What Is a White Passport?

A white passport allows a permanent United States resident to travel outside the country for two years without risking loss of resident status.
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  • Written By: Melissa Barrett
  • Edited By: PJP Schroeder
  • Last Modified Date: 20 March 2015
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Most commonly, the term white passport refers to a permit allowing immigrant residents of the United States to reenter the country after extended travel abroad. Application for this permit is, essentially, a statement that, while a person may be absent for a long period of time, he or she wishes to continue to live in the U.S. When taken literally, however, a white passport can actually refer to a passport with a white cover. These rare documents may be issued by some countries for very specific types of travel purposes.

Under United States law, a lawful, permanent resident may legally travel outside the country for periods of up to one year without risking loss of resident status. A white passport, or reentry permit, extends that time limit to two years. As a reentry permit cannot be renewed, residents wishing to reenter the U.S. after two years must apply for a returning resident visa or, in a worst-case scenario, begin the green card application process anew.

Individuals wishing to attain a white passport must return a completed Form I-131, Application for Travel Document, to the U.S. Citizenship and Immigration Services (USCIS) offices. These forms can be obtained from either the USCIS website or by visiting the nearest office. Uncomplicated reentry applications can take up to 90 days to process. If possible, departure dates should be scheduled accordingly.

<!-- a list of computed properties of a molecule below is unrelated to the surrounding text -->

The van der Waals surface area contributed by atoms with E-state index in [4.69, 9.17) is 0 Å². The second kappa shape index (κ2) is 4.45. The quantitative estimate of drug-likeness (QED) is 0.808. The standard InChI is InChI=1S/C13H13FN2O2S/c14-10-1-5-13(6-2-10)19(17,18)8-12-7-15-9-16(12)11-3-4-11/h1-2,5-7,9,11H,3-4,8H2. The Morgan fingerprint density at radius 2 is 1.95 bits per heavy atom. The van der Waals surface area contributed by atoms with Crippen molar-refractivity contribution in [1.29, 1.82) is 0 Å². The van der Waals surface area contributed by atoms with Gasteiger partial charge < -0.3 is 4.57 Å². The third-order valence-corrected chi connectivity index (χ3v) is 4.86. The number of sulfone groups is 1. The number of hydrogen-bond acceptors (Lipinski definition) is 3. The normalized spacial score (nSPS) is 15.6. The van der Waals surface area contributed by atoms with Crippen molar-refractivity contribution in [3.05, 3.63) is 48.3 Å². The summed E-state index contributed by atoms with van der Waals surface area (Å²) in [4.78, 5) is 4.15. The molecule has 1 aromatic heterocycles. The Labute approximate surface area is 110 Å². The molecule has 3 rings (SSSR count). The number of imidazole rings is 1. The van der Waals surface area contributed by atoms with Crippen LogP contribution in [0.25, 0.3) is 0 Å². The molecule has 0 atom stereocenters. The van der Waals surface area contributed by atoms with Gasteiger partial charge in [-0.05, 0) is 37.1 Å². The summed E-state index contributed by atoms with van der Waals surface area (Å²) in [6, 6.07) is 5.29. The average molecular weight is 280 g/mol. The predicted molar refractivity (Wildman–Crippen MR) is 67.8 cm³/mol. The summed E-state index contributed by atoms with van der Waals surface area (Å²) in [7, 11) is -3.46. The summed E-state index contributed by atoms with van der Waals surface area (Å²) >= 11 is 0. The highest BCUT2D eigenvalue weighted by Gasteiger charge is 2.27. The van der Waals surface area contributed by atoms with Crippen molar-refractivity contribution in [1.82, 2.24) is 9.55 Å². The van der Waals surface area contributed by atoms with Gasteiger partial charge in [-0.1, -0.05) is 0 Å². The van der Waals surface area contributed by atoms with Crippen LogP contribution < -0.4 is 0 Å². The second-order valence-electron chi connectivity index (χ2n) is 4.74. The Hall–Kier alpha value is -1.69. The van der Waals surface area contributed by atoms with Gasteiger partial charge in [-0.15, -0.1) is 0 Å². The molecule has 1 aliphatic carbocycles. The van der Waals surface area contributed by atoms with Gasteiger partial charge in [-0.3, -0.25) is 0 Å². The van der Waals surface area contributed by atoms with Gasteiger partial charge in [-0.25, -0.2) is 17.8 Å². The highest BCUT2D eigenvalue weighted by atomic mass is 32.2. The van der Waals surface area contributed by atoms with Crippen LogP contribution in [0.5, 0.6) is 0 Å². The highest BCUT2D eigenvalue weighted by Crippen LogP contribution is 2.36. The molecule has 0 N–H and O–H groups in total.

While it is not recommended, a permanent resident can leave the United States while the application for a white passport is being processed. The application and accompanying fingerprinting, however, must originate in the U.S. There is some risk associated with this option, as a denial of the application could result in loss of residency. If approved, the reentry permit would be sent to the nearest U.S. consulate or embassy in the country that is being visited.

A white passport is appropriate in certain other specific circumstances, even if the time away is expected to be under one year. For example, for a resident unable to receive a passport from the U.S. or the country of birth, a reentry permit may be the only available documentation for travel abroad. Those who need to establish temporary residency in another country can, sometimes, use the permit to prove that their intentions were not to forgo U.S. citizenship permanently.

Despite the name, a white passport issued by the U.S. is generally neither white nor in passport form. Other countries, however, do issue such documents. In India, for example, passports with white covers are issued to travelers who will be acting as official representatives of their government while abroad.



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